Out of the two indicators utilized assessing depression, one was assessing the mood of the past two weeks, one assessing if there was at least one lifetime depressive period. Also two indicators for anxiety were examined, i.e. symptoms of social phobia and symptoms of agoraphobia. All four were assessed by the symptom-check-list-27-plus [SCL-27+35]. Scales were right skewed, with values for skewness between 1 and 2.4 [kurtosis between 2.3 and 10.1, distributions of the scales are displayed in 36].

Partnership also had two indicators. First, the proportion of subjects was counted reporting a partnership lasting longer than six months. Second, only in the subgroups who reported having such a partnership, satisfaction with the partnership was assessed on a 100 mm long visual analogue scale. The scale had a skewness of -1.7 and a kurtosis of 6.0. All indicators except BMI were transformed into scores ranging from zero to one. Zero means that there were no symptoms present, one would indicate the maximal possible number of symptoms with maximal possible frequency (in satisfaction with partnership: not at all satisfied-fully satisfied).

Statistical Analysis

Linear and logistic regressions were performed. Birth status was effect coded with only-child as reference category [37]. Age, gender and country were added as potential confounders, as well as a quadratic term for age and all two-way interactions. A backward selection of significance tests was performed: first the interaction terms were removed if non-significant, then the quadratic effect for age if non-significant, then the non-significant main effects. Birth status was always kept in the model until the end. The alpha level for all statistical tests was set to 0.05 (two-tailed), no trends were reported. Calculations were performed using STATA 12 [34]. We report unadjusted means (Table 2) and in case of significant differences a graphical representation on estimated values controlling for the significant confounders (Figure 1) is presented.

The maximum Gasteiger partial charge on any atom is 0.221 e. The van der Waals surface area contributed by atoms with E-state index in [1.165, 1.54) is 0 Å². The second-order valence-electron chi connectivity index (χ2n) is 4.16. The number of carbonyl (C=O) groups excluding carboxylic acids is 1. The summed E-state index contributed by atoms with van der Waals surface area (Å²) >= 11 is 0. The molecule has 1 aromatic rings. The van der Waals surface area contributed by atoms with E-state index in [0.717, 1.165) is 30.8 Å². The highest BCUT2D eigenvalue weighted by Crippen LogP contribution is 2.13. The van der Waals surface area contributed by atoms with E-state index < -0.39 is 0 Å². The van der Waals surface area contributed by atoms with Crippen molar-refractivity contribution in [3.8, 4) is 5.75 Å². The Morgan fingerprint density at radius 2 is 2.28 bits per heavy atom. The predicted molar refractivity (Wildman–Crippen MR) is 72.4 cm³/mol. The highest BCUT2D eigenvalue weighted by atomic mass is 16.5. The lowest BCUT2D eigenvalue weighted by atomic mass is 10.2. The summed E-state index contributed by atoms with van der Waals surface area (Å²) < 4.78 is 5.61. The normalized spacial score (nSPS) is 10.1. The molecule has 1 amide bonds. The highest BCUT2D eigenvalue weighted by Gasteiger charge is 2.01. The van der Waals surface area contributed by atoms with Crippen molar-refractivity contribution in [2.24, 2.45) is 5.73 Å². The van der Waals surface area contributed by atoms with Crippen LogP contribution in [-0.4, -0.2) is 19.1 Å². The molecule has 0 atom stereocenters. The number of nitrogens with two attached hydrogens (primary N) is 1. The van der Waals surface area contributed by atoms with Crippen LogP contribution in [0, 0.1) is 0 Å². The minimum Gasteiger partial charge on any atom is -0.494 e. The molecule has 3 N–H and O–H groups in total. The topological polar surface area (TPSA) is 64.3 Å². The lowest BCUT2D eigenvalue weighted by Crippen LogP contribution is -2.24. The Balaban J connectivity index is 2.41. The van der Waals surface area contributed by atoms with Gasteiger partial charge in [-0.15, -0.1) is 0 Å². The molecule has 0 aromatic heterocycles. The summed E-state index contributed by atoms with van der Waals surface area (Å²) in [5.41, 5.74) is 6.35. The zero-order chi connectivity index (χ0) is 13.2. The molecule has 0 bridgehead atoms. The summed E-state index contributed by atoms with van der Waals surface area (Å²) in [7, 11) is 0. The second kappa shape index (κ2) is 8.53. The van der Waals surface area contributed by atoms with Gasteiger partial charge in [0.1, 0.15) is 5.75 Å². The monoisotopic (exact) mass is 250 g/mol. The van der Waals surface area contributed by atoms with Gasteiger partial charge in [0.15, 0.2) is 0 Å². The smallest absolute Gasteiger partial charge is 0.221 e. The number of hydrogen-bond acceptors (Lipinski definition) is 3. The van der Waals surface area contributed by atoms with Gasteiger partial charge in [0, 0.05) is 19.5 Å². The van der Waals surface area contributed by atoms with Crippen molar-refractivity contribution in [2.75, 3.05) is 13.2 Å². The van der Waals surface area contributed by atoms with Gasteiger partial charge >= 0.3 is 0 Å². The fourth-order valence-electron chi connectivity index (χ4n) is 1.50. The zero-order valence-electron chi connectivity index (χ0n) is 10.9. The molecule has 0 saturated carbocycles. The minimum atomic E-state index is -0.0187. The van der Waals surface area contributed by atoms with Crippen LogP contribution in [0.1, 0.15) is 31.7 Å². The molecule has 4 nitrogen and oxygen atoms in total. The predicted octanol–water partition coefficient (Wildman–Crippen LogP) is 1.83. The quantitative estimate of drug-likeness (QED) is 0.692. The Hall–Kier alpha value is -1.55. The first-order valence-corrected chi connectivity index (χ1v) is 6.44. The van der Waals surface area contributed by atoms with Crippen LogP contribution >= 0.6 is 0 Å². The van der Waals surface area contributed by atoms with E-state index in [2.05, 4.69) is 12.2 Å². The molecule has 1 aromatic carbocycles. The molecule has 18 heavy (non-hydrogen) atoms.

Table 2: Comparison among only-children, first, middle, and last born.
  Only child First born Middle born Last born Test for differences
Variable x ¯ MathType@MTEF@5@5@+=feaaguart1ev2aaatCvAUfeBSjuyZL2yd9gzLbvyNv2CaerbuLwBLnhiov2DGi1BTfMBaeXatLxBI9gBaerbd9wDYLwzYbItLDharqqtubsr4rNCHbGeaGqj0Jf9crFfpeea0xh9v8qiW7rqqrFfpeea0xe9Lq=Jc9vqaqpepm0xbba9pwe9Q8fs0=yqaqpepae9pg0FirpepeKkFr0xfr=xfr=xb9adbaqaaeGaciGaaiaabeqaamaabaabaaGcbaGabmiEayaaraaaaa@3916@ sd) x ¯ MathType@MTEF@5@5@+=feaaguart1ev2aaatCvAUfeBSjuyZL2yd9gzLbvyNv2CaerbuLwBLnhiov2DGi1BTfMBaeXatLxBI9gBaerbd9wDYLwzYbItLDharqqtubsr4rNCHbGeaGqj0Jf9crFfpeea0xh9v8qiW7rqqrFfpeea0xe9Lq=Jc9vqaqpepm0xbba9pwe9Q8fs0=yqaqpepae9pg0FirpepeKkFr0xfr=xfr=xb9adbaqaaeGaciGaaiaabeqaamaabaabaaGcbaGabmiEayaaraaaaa@3916@ (sd) x ¯ MathType@MTEF@5@5@+=feaaguart1ev2aaatCvAUfeBSjuyZL2yd9gzLbvyNv2CaerbuLwBLnhiov2DGi1BTfMBaeXatLxBI9gBaerbd9wDYLwzYbItLDharqqtubsr4rNCHbGeaGqj0Jf9crFfpeea0xh9v8qiW7rqqrFfpeea0xe9Lq=Jc9vqaqpepm0xbba9pwe9Q8fs0=yqaqpepae9pg0FirpepeKkFr0xfr=xfr=xb9adbaqaaeGaciGaaiaabeqaamaabaabaaGcbaGabmiEayaaraaaaa@3916@ (sd) x ¯ MathType@MTEF@5@5@+=feaaguart1ev2aaatCvAUfeBSjuyZL2yd9gzLbvyNv2CaerbuLwBLnhiov2DGi1BTfMBaeXatLxBI9gBaerbd9wDYLwzYbItLDharqqtubsr4rNCHbGeaGqj0Jf9crFfpeea0xh9v8qiW7rqqrFfpeea0xe9Lq=Jc9vqaqpepm0xbba9pwe9Q8fs0=yqaqpepae9pg0FirpepeKkFr0xfr=xfr=xb9adbaqaaeGaciGaaiaabeqaamaabaabaaGcbaGabmiEayaaraaaaa@3916@ (sd)  
BMI 26.5 (5.6) 26.0 (5.1) 25.4 (4.4) 25.4 (4.6) F3;995 = 1.81 p < 0.14
Lifetime 0.25 (0.35) 0.29 (0.36) 0.25 (0.33) 0.28 0(.34) F3;1003 = 0.57 p < 0.63
Current 0.17 (0.19) 0.19 (0.21) 0.20 (0.20) 0.20 (0.20) F3;1003 = 1.26 p < 0.29
Agoraphobia 0.07 (0.14) 0.09 (0.14) 0.08 (0.14) 0.09 (0.15) F3;1003 = 1.27 p < 0.28
Social phobia 0.17 (0.19) 0.23 (0.20) 0.19 (0.19) 0.21 (0.18) F3;1001 = 5.10 p < 0.01
Partnership: % Yes 69 69 66 71 χ²(3) = 1.92, p < .59
Partnership satisfaction 0.71 (0.32) 0.75 (0.27) 0.72 (0.30) 0.75 (0.26) F3;692 = 0.27 p < 0.85
Note: DF in F-value denominator varies due to missing data and included covariates.

Figure 1: Estimated values for symptoms of social phobia for only-children, first-, second-and last born, controlling for age, gender and country.


Polish families had a significantly lower rate of only-children than German families (17% vs. 26%, table 1). Differences among the groups of first -, middle - and last born were non-significant. Regarding the seven variables which were tested for birth status, only one effect was significant, but highly significant: Symptoms of social phobia were lower in the only-child group than in first born (Table 2, Figure 1).